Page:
Teen biz flies high. (Physical News).
Ornithopter Technologies' 50-centimeter (20-inch)-wide models are made of balsa wood and tissue paper, and powered by a twisted rubber band. You toss the ornithopter into the air--nose up--to make it fly. As the rubber band untwists, it forces the wings to flap up and down. Air exerts a normal (perpendicular) force on the wings that lifts the ornithopter up to 90 meters (300 feet) while propelling it forward.
By comparison, a real plane's thrust (forward motion) comes from its engine. The plane's lift (upward force) comes from wings designed as airfoils--surfaces curved so that air flows faster over the top than the bottom. Fast-moving air exerts less pressure (pushing force) than slow-moving air, so less pressure pushes above a plane's wing than below it. This creates an upward force on the wing, lifting the plane.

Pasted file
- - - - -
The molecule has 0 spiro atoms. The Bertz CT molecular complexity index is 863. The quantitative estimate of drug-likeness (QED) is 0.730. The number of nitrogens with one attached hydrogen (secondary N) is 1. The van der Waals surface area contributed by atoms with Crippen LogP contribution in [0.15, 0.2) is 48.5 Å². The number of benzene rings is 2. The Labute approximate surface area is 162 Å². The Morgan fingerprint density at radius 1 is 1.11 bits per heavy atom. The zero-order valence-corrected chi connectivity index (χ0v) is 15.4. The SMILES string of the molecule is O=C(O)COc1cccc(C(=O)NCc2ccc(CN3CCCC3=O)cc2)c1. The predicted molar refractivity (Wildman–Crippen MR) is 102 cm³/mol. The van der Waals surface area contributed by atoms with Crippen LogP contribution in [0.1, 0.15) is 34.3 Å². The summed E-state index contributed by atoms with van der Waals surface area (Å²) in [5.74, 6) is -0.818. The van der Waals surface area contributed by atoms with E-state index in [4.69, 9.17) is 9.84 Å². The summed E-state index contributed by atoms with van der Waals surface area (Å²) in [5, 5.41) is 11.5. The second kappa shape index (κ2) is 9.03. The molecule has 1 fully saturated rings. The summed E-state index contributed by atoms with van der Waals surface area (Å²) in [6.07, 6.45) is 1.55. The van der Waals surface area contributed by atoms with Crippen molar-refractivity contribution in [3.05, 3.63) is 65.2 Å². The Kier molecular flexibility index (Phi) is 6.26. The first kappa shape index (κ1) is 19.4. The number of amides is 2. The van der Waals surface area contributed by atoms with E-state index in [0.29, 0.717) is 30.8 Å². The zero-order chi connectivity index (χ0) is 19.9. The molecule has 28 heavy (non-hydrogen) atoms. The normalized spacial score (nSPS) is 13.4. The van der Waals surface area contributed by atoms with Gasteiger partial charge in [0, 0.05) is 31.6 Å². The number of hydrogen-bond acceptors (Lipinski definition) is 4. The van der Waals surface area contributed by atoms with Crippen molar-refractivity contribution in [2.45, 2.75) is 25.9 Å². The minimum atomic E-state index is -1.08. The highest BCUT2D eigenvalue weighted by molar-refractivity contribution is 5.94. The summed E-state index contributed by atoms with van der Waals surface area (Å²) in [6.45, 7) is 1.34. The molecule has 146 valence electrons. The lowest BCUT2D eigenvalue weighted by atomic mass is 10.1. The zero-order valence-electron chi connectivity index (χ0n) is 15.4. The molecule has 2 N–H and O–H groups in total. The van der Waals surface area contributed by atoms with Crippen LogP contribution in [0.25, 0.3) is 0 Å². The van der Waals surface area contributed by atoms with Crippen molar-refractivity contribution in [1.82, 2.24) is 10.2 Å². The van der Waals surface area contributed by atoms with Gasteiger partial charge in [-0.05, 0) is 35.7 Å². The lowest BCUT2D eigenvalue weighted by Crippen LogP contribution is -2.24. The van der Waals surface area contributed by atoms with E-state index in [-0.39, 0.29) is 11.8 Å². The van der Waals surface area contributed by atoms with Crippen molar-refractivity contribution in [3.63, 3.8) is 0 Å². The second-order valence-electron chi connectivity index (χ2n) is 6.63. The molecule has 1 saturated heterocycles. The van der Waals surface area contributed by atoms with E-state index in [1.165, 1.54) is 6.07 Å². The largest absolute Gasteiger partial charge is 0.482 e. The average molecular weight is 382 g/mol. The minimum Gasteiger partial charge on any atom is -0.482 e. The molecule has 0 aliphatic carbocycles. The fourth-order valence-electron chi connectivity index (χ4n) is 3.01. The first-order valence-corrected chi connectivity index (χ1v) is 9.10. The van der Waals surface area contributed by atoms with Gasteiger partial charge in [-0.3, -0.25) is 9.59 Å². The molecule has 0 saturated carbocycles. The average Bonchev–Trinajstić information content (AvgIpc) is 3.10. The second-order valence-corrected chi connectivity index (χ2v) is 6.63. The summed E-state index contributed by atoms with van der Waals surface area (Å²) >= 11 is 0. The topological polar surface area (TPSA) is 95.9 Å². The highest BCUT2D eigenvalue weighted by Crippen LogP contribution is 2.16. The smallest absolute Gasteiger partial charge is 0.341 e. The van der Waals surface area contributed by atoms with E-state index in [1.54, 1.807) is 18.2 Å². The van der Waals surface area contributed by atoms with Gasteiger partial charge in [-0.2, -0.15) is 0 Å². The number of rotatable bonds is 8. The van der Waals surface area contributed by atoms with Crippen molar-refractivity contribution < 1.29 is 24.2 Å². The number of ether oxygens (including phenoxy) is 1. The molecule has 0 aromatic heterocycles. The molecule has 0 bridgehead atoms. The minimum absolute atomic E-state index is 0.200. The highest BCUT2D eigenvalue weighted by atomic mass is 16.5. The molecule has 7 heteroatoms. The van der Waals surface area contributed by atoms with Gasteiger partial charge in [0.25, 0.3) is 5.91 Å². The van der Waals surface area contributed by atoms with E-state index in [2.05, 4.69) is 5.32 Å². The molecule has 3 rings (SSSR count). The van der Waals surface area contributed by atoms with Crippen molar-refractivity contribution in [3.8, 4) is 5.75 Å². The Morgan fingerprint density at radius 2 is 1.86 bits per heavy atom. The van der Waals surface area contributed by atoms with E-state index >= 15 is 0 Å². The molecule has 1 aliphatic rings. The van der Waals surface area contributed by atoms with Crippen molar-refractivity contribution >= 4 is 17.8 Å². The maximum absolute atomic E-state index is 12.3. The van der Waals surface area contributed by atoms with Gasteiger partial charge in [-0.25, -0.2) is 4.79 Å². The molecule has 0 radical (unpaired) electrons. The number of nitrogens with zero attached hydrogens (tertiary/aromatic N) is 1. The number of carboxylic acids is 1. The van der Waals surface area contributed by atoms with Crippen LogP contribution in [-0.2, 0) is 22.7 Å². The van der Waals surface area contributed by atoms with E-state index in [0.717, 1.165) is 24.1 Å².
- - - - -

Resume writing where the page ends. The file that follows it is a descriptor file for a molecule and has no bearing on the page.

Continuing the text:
Since both Frawley and Getz leave for different colleges next year, their business plans are up in the air. "We've pretty much taken over my family's basement," Frawley says. "No way we'd be able to run this out of dorm rooms."
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|Title Annotation:||Sean Frawley and Dan Getz create Ornithopter Technologies|
|Date:||Sep 27, 2002|
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